Wildlife of the Solway Firth – The Grey Mullet
Wildlife of the Solway Firth – The Grey Mullet by Mark Vollers
The Grey Mullet has to be listed as one of the most resourceful and difficult to catch of any fish in the Solway Firth, and as proof of it’s adaptability it can also be found on most Atlantic and Mediterranean coasts.
It is tolerant of low salinity and poor water quality, so can often be found in river estuaries, harbours and in marinas where it will find a meal where other fish would starve or die.
Particularly in the Summer months in Maryport they can be seen cruising in with the tide, venturing right into the shallows leaving signature ‘v’ shaped ripples on the surface as they do so. Mullet are omnivorous, that is to say they can survive equally well on vegetable matter such as seaweed, or by scavenging on animal detritus.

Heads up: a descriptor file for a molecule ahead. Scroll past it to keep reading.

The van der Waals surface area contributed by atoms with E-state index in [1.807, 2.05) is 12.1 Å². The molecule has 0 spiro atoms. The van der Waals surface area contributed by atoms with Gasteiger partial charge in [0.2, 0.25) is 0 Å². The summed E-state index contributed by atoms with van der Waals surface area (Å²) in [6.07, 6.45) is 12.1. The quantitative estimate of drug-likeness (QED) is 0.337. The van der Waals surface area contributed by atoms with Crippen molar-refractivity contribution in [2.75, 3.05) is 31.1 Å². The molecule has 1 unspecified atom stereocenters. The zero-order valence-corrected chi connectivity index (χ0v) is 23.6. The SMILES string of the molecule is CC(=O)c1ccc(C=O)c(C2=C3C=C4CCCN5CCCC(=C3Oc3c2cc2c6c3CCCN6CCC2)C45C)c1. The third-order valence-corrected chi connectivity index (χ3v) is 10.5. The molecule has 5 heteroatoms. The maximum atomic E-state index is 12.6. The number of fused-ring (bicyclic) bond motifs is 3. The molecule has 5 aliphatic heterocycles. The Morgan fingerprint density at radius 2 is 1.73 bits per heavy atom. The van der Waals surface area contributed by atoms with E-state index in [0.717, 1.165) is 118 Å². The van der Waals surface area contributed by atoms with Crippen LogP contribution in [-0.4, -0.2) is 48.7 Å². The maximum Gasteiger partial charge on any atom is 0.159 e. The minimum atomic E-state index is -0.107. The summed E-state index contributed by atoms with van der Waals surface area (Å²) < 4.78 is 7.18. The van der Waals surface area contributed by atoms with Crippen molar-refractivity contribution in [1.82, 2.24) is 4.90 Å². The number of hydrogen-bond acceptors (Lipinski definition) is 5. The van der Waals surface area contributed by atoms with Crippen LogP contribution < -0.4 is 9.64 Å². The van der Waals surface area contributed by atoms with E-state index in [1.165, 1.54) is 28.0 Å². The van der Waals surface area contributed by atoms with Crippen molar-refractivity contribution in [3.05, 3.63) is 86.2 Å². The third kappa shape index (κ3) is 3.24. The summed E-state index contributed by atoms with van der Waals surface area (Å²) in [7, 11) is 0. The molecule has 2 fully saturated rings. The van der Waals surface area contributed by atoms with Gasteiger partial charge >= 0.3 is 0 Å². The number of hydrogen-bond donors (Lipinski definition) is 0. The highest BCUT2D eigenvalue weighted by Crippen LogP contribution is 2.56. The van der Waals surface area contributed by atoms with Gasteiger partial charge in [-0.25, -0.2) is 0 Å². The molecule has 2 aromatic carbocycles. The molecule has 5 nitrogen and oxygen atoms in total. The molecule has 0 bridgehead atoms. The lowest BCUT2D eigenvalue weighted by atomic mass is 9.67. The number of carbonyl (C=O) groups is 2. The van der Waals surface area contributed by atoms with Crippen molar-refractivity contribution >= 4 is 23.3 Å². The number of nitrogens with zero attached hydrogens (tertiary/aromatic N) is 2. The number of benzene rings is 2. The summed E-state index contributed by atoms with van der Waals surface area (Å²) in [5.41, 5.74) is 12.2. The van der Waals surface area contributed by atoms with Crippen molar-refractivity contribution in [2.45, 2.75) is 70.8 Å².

They have wide a mouth with ‘lips’ that are adapted for nibbling and scraping rock surfaces, so they are never going to grab and swallow fisherman’s bait…they have to be caught on really small hooks or by using nets, but they are powerful swimmers and will often leap clean over the latter .
Sometimes they can be observed apparently gulping for air on the surface, but in reality they are skimming the top layers of water for scummy organic residues that still offer a meal.
No wonder then that they can reach a size of nearly 75cm and live for 25 years or more. In the Lake District Coast Aquarium we always have Grey Mullet of all sizes on display, some of which have been with us since opening in 1997.